Students struggled for quite some time in their efforts to create the third and fifth strips. They tried several ways of folding the strips that depicted the desired unit fraction, but wrestled with creating equal units. It was fun to hear them struggle, encourage one another and also critique one another. In anticipation of struggles I had these questions on hand to promote the thought processes of the working groups:
- What fraction strips can you make by partitioning halves strips?
- Which strips can you NOT make by partitioning halves?
- What fraction strips, besides halves, could you refold to make twelfths?
- Which strips can you NOT make by partitioning halves?
- Can you see a relationship between repeated partitioning (folding) and equivalent fractions?
- What happens when you fold fifths and then fold the fifths in half? What happens when you fold others in half?
When students are working in groups or independently and ask me for affirmation about their work or a correct answer, I almost always ask them to convince a friend or ask a friend before they ask me for help. This practice encourages students to collaborate with one another and work to communicate their ideas effectively. This also aids in the development of self-reliance skills and confidence. During this task, when I noticed groups becoming too frustrated I asked them the above questions as well as what strategies and methods they used to create their halves and fourths. Students could explain the process of lining up edges so that the units were equivalent. I then asked if they could use the same strategy for the other unit fractions. These questions and support served to move the collective thinking along and allowed reentry to the task.
This task took two full class periods to complete. Students grumbled and struggled, but encouraged each other to persevere. In one of my seventh-grade classes, a student declared, “Mrs. Naegele, you are evil! This is making my brain hurt!” He quickly followed that statement with a “just kidding, I know you are letting us struggle so our brains will grow.” Eventually the students were able to discover what they called a “Z” fold that allowed them to create equivalent unit pieces for the 1/3 and 1/5 strips . Once this was shared among the group the fraction strips began to come together quickly.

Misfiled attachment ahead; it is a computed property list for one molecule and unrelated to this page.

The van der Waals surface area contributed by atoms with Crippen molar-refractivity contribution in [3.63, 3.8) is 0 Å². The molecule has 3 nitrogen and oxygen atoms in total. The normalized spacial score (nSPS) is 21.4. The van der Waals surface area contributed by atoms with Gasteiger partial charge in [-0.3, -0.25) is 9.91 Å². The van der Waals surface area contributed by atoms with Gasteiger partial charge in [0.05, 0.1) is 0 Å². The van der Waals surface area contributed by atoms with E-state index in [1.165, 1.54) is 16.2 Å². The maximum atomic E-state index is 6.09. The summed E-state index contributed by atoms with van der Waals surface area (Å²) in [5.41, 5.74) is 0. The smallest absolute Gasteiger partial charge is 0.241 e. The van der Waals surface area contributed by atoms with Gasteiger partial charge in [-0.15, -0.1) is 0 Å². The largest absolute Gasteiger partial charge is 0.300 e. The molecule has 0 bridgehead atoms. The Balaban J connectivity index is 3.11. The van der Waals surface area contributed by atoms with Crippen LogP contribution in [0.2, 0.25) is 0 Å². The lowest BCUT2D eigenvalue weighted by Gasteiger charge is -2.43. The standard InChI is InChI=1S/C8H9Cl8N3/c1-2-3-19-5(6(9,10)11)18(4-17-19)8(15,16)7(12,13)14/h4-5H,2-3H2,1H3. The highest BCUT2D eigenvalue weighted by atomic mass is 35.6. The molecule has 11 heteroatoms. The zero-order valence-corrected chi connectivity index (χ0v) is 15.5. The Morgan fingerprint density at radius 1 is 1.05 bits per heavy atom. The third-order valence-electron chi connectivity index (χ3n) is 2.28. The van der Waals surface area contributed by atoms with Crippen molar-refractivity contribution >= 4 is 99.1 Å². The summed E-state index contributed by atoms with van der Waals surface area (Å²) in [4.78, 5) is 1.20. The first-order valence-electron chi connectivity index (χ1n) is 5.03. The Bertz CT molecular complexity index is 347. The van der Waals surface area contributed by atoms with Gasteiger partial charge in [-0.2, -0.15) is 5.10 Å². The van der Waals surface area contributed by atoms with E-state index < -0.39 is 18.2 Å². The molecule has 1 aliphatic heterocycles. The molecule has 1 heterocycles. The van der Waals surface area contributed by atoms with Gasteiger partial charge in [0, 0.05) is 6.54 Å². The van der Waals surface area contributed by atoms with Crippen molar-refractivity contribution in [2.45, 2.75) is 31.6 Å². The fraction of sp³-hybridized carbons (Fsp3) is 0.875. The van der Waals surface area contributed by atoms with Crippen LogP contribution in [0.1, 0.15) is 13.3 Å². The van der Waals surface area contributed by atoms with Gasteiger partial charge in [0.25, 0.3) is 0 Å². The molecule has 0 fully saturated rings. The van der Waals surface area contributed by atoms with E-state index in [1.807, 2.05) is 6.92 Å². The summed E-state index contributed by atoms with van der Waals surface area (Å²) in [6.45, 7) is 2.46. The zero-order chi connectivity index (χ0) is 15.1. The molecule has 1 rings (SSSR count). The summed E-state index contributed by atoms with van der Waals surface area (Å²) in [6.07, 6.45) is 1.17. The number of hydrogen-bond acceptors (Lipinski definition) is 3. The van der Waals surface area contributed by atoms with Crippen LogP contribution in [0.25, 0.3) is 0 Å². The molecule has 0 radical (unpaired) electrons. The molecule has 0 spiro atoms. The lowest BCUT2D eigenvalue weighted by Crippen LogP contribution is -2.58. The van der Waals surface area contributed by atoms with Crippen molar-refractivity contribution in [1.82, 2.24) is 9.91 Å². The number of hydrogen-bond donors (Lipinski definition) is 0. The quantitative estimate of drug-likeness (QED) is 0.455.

When students are working I utilize the collection sheet below both as a way to conduct formative assessment, and as a tool for deciding how to scaffold follow-up discussions.
The follow-up discussion entailed some of the ideas shared about numerators doubling when unit fractions were folded in half. In addition to using the Notice and Wonder Routine, I also regularly ask my students what relationships and patterns that they notice. Students were able to notice that the fraction strips that have equivalent parts are those that have common factors and multiples.
The following day I introduced my students to Annie Forrest’s Fraction Strip Creation Lesson and challenged them to create a stop motion animation movie that would teach someone how to create a 1/12 fraction strip. I introduced them to the Stop Motion app and showed this tutorial video about creating stop motion movies using the Stop Motion Studio app available free for Apple and Android. Students were instructed to create a plan and write a script before they began filming.
I chose the 1/12 strip because there are multiple ways students could choose to create the strip, and I chose the stop motion project because my students often have difficulty explaining in writing their ideas and strategies.
I started this task and lesson during a four-day week. I felt that two days for folding the strips and two days with the long weekend to finish if needed, would be adequate time for the stop motion project. Little did I know that my district would have a bomb threat that week and that Oklahoma teachers would stage a walkout. So, following 2.5 weeks of lost instruction, we returned to class and students resumed their stop motion project.